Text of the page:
Faster pro­cesses at In­dian Air­ports

Business Traveller (India) - - CONTENTS -

Once fully-govern­ment owned air­ports, those in Ben­galuru, Hyderabad, Mum­bai, New Delhi and Kochi are now op­er­ated un­der a pub­lic pri­vate part­ner­ship with the govern­ment. Ben­galuru and Mum­bai are man­aged by GVK, while Hyderabad and Delhi by GMR. Kochi, how­ever, is run jointly with the pub­lic, wherein pas­sion­ately pa­tri­otic res­i­dents pooled in money for its up­grade. This is per­haps why its ex­pan­sion is not as fast as its coun­ter­parts.

Let’s take a look at how these air­ports are mak­ing travel eas­ier for their pas­sen­gers.


Some two months ago, Busi­ness Trav­eller In­dia re­ported about HeliTaxii, a he­li­copter taxi ser­vice in Ben­galuru. Op­er­ated by Thumby Avi­a­tion, it car­ries pas­sen­gers between Ban­ga­lore In­ter­na­tional Air­port (BIAL) and Elec­tronic City in a six-seater Bell 407 he­li­copter.

For the 15-minute jour­ney, a ticket price of `3,500 (plus taxes) per per­son, sounds steep. But a chat with Govind Nair, di­rec­tor of busi­ness devel­op­ment at Thumby Avi­a­tion re­veals that the ser­vice doesn’t have a niche au­di­ence af­ter all.

“We were quite sur­prised to re­ceive book­ings from fam­i­lies and for­eign tourists too, apart from the usual VIPs and HNIs,” he said when chat­ting about Ben­galuru’s un­pre­dictable traf­fic be­ing one fac­tor to launch this ser­vice. By road, the jour­ney between the two lo­ca­tions lasts two hours if not more. The sec­ond rea­son for the launch of HeliTaxii, as Nair sim­ply puts it is: “Sky­ways are the fu­ture of travel.”

At the time of its launch, Jayant Sinha, Union Min­is­ter of State for Civil Avi­a­tion said: “Fol­low­ing the ex­am­ple of BLR Air­port, we would like to see sim­i­lar ser­vices be­ing in­tro­duced at other air­ports in the coun­try that will make travel sim­pler for pas­sen­gers.”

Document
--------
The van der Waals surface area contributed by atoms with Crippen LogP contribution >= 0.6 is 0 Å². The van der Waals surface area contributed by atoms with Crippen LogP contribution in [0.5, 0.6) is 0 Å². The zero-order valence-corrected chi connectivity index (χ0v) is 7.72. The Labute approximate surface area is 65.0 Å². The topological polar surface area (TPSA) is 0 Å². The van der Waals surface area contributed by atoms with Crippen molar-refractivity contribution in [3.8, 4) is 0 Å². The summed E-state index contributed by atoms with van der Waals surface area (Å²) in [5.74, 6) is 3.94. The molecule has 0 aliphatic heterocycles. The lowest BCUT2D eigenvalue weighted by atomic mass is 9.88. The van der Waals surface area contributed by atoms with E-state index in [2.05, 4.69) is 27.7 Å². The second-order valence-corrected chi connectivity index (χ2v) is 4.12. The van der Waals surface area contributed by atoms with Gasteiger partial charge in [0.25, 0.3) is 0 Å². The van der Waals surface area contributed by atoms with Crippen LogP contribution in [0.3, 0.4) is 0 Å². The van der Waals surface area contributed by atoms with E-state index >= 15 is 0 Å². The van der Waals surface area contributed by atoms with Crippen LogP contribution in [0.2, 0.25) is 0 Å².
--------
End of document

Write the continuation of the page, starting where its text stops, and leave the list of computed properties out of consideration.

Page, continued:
Bring­ing an­other ser­vice to the air­port is Fly­bus (run by the state’s KSRTC). The lux­ury Volvo has an “in-bus” chem­i­cal toi­let, live dis­play of flight tim­ings, and re­clin­ing seats. This ser­vice is con­ve­nient to trav­ellers who, at the time of book­ing flight tick­ets, can book a seat (`800 on­wards) on the bus from BIAL to Kar­nataka’s smaller towns. Cur­rently, the bus con­nects the air­port to My­suru, Madik­eri, Man­ga­lore, Kun­da­pur, Coimbatore and Salem, and has ad­di­tional ser­vices from other parts of the city.

For those who choose taxis in­tead, BIAL was the first to al­lot des­ig­nated park­ing slots and pick-up ar­eas for taxi ag­gre­ga­tors like Ola and Uber within the air­port premises. It helps when pas­sen­gers no longer need to cross over the air­port bound­aries and onto the road for a taxi, or be re­stricted to take the more ex­pen­sive pre-paid taxi ser­vice.

On the dig­i­tal front, BIAL is in the process of im­ple­ment­ing the Aad­haar-based iden­ti­fi­ca­tion. At the time of book­ing your flight, your Aad­haar num­ber is paired with your air ticket, so you can walk through se­cu­rity check points in­stead of wait­ing in queue for a se­cu­rity per­son­nel to phys­i­cally screen you. De­tails of how it will work will be re­vealed on fi­nal­i­sa­tion, just be­fore im­ple­men­ta­tion. What has been con­firmed though is that with Aad­haar-based iden­ti­fi­ca­tion, se­cu­rity checks from check-in to board­ing the air­craft can be com­pleted in ten min­utes, which is 15 min­utes less than the time it cur­rently takes. BIAL says, “We are in the process of iden­ti­fy­ing a part­ner for ex­e­cu­tion. Once im­ple­mented, we will be the first air­port in the coun­try to ver­ify pas­sen­gers through the Aad­haaren­abled en­try.”

An­other process un­der trial is Smart Se­cu­rity Lane. The in­te­grated sys­tem com­bines cabin bag­gage X-ray machines, an au­to­mated tray re­turn sys­tem and an in­tel­li­gent im­age screen on which hand­bags’ items are examined for threat by a se­cu­rity per­son­nel. Through the use of ad­vanced com­puter tech­nol­ogy and with the aide of CISF (Cen­tral In­dus­trial Se­cu­rity Force) – In­dia’s law en­force­ment civil­ian agency, hand bag­gage screen­ing time will be re­duced by at least 60 per cent per hour. De­tails and when it will be im­ple­mented are un­known, but we do know that the idea is to re­duce wait­ing

Cochin In­ter­na­tional Air­port (CIAL) is In­dia’s first green­field air­port and the first in the world to op­er­ate en­tirely on so­lar en­ergy